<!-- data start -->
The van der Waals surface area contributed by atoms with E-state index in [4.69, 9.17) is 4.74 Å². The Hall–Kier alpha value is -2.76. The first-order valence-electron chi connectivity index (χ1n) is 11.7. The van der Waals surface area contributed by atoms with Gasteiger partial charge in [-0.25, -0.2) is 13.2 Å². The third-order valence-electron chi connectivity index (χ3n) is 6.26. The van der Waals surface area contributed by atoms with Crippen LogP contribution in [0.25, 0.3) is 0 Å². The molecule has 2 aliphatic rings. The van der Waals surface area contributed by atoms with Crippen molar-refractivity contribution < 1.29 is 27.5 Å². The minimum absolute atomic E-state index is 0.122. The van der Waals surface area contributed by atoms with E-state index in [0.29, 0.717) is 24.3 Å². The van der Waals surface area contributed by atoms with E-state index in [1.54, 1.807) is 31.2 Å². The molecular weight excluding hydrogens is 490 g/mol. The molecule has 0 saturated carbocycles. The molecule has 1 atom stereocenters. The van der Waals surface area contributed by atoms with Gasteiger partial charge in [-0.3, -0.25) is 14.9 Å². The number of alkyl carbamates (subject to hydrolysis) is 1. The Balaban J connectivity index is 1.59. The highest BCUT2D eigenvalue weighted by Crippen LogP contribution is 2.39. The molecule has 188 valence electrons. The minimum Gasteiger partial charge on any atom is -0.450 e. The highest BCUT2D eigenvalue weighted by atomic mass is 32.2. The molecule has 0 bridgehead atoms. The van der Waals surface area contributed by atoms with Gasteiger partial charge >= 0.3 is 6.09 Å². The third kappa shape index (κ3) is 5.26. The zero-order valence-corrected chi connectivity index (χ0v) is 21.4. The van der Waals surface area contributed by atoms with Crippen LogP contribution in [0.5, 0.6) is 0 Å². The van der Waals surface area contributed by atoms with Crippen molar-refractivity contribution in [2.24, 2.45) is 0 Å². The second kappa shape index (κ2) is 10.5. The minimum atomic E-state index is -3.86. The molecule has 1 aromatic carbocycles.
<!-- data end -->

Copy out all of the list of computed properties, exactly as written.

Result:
The van der Waals surface area contributed by atoms with E-state index in [4.69, 9.17) is 4.74 Å². The Hall–Kier alpha value is -2.76. The first-order valence-electron chi connectivity index (χ1n) is 11.7. The van der Waals surface area contributed by atoms with Gasteiger partial charge in [-0.25, -0.2) is 13.2 Å². The third-order valence-electron chi connectivity index (χ3n) is 6.26. The van der Waals surface area contributed by atoms with Crippen LogP contribution in [0.25, 0.3) is 0 Å². The molecule has 2 aliphatic rings. The van der Waals surface area contributed by atoms with Crippen molar-refractivity contribution < 1.29 is 27.5 Å². The minimum absolute atomic E-state index is 0.122. The van der Waals surface area contributed by atoms with E-state index in [0.29, 0.717) is 24.3 Å². The van der Waals surface area contributed by atoms with E-state index in [1.54, 1.807) is 31.2 Å². The molecular weight excluding hydrogens is 490 g/mol. The molecule has 0 saturated carbocycles. The molecule has 1 atom stereocenters. The van der Waals surface area contributed by atoms with Gasteiger partial charge in [-0.3, -0.25) is 14.9 Å². The number of alkyl carbamates (subject to hydrolysis) is 1. The Balaban J connectivity index is 1.59. The highest BCUT2D eigenvalue weighted by Crippen LogP contribution is 2.39. The molecule has 188 valence electrons. The minimum Gasteiger partial charge on any atom is -0.450 e. The highest BCUT2D eigenvalue weighted by atomic mass is 32.2. The molecule has 0 bridgehead atoms. The van der Waals surface area contributed by atoms with Gasteiger partial charge >= 0.3 is 6.09 Å². The third kappa shape index (κ3) is 5.26. The zero-order valence-corrected chi connectivity index (χ0v) is 21.4. The van der Waals surface area contributed by atoms with Crippen LogP contribution in [0.5, 0.6) is 0 Å². The van der Waals surface area contributed by atoms with Crippen molar-refractivity contribution in [2.24, 2.45) is 0 Å². The second kappa shape index (κ2) is 10.5. The minimum atomic E-state index is -3.86. The molecule has 1 aromatic carbocycles.